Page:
Make Your Own Spring Shamrocks

Bring on the good fortune with this simple springtime project from The Art of Papercraft.

Have you ever hunted for a four-leaf clover? It’s practically impossible to find one. Statistically speaking, there are 10,000 three-leaf clovers to every four-leaf clover. Traditionally, each leaf is believed to represent something different: The first is for faith, the second is for hope, the third is for love, and the fourth is for luck. Make your own luck with this simple shamrock craft—use the handy template provided or try your hand at your own design.

The paper used here is 100 gsm marbled jade paper. This is a handmade 100 percent cotton sheet featuring a rich batik-style pattern that’s unique to each sheet. For your project, look for a thin paper that holds up to lots of folding and cutting through several layers. Photo © Mars Vilaubi.



  • Pencil (optional)
  • Bone folder (optional)
  • Scissors
  • Paper clip or small binder clip (optional)


  1. Photocopy, print, or trace the template onto a piece of card stock and set aside for now. Fold the square of project paper in half diagonally to create a two-layer triangle, in half again to create four layers, and then in half once more so that you have an eight-layer triangle. Tip: I like to use a bone folder to reinforce creases when folding ­multiple layers.
Photo © Mars Vilaubi
  1. Cut out the template and place it on the folded project paper (use a paper clip to hold it in place, if desired), orienting it so that the side with two cutouts is aligned with the single folded edge. The side with just one cutout will lie upon the edge with multiple folds.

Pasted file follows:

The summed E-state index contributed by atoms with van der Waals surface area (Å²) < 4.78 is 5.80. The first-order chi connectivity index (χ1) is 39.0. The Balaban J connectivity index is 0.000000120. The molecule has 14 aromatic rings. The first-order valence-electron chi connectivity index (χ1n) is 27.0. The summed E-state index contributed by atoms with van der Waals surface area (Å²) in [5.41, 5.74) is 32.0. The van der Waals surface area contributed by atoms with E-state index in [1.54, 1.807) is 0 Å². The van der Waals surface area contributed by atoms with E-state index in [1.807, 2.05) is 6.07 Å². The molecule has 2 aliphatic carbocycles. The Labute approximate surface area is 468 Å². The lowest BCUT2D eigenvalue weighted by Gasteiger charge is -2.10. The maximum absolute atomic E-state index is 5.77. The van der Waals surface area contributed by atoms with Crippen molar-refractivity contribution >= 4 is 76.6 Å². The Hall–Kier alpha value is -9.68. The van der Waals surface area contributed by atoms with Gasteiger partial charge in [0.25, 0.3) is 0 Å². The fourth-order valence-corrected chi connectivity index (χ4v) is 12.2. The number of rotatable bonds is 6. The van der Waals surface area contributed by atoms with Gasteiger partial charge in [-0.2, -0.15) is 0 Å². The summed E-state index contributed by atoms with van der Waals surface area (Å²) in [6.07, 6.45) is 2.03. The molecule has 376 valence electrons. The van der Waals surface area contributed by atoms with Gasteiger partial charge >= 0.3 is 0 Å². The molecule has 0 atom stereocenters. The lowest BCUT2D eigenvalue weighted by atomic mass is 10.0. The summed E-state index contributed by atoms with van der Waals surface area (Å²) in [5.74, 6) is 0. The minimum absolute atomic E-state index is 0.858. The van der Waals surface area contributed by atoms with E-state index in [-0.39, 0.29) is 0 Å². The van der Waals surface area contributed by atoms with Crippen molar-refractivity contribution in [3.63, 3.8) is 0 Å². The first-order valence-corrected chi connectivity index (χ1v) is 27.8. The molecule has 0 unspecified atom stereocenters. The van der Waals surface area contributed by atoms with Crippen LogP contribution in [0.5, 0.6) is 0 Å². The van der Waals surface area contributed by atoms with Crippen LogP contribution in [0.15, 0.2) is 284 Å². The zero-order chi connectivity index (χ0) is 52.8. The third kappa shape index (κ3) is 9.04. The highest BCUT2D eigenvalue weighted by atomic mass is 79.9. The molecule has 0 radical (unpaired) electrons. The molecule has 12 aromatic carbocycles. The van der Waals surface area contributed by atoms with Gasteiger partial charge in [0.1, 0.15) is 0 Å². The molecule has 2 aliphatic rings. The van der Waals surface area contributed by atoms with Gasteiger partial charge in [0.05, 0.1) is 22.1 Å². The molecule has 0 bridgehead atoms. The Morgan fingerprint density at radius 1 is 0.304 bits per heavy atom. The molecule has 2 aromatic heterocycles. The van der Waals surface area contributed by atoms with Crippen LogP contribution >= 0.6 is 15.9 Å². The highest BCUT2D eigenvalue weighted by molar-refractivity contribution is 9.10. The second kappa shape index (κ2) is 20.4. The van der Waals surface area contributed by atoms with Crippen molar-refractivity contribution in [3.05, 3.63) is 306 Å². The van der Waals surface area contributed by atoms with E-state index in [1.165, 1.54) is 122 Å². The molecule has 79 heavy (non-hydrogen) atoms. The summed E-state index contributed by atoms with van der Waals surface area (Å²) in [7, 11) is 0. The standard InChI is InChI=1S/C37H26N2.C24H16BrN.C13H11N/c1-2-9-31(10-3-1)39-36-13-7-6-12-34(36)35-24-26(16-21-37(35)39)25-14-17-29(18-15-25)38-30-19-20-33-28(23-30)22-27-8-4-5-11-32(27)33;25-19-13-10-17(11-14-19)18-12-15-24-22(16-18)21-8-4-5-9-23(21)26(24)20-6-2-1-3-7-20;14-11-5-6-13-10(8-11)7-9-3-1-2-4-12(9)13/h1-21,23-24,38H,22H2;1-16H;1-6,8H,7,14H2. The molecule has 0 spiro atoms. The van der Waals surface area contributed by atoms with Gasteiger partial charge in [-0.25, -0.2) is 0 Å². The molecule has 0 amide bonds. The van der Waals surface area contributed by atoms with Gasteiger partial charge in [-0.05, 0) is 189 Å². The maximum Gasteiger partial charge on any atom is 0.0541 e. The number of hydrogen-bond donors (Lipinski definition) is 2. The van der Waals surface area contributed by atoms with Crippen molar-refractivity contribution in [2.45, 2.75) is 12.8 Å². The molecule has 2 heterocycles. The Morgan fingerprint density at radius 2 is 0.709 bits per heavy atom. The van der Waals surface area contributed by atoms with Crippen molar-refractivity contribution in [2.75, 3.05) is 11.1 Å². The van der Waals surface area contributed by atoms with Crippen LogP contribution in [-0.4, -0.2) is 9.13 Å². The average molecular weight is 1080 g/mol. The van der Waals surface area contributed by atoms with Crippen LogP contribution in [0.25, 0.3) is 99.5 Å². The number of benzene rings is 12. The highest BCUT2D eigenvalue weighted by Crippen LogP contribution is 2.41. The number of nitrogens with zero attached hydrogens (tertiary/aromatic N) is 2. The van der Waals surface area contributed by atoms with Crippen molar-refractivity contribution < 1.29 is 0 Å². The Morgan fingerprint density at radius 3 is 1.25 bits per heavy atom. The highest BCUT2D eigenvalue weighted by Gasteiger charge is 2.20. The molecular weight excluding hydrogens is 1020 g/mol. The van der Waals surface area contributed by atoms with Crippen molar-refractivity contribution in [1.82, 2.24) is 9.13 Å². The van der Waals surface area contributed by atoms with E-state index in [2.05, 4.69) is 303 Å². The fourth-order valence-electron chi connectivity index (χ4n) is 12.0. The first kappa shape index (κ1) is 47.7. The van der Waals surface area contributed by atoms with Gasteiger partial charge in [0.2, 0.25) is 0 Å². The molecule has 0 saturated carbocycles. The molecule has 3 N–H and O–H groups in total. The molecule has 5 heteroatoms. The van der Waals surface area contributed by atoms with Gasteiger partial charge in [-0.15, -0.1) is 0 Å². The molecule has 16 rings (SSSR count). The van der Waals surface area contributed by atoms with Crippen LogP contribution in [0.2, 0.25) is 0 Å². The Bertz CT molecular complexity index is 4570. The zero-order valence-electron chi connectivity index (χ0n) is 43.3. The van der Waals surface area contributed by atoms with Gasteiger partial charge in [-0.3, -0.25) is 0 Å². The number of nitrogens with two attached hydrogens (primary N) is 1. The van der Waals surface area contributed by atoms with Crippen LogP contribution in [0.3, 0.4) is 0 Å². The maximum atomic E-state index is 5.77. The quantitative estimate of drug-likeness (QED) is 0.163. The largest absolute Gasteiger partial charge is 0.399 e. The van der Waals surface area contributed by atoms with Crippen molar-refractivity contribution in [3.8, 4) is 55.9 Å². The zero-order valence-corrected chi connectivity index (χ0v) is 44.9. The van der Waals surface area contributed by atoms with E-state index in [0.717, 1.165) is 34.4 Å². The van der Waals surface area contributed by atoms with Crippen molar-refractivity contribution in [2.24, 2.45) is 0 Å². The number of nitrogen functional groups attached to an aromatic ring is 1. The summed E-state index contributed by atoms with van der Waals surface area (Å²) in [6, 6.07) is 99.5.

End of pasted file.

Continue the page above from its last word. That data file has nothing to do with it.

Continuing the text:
Photo © Mars Vilaubi
  1. Cut out all of the markings on the template, making sure to cut through all of the layers of paper at once.
Photo © Mars Vilaubi
  1. Unfold to find your four-leaf clover. Good luck!

After you’ve made one shamrock, vary the way you fold the sheet of paper, as well as the way you cut across the folds, to yield a wide variety of results.

Excerpted and adapted from The Art of Papercraft © by Helen Hiebert.

Helen Hiebert

About the Author

Helen Hiebert is a papermaker, artist, and author of books on papermaking and paper crafts, including The Papermaker’s Companion and Papermaking with Garden Plants and Common Weeds. She teaches papermaking classes and workshops, writes a weekly blog, and is the Paper Talk podcast host. She lives near Vail, Colorado.

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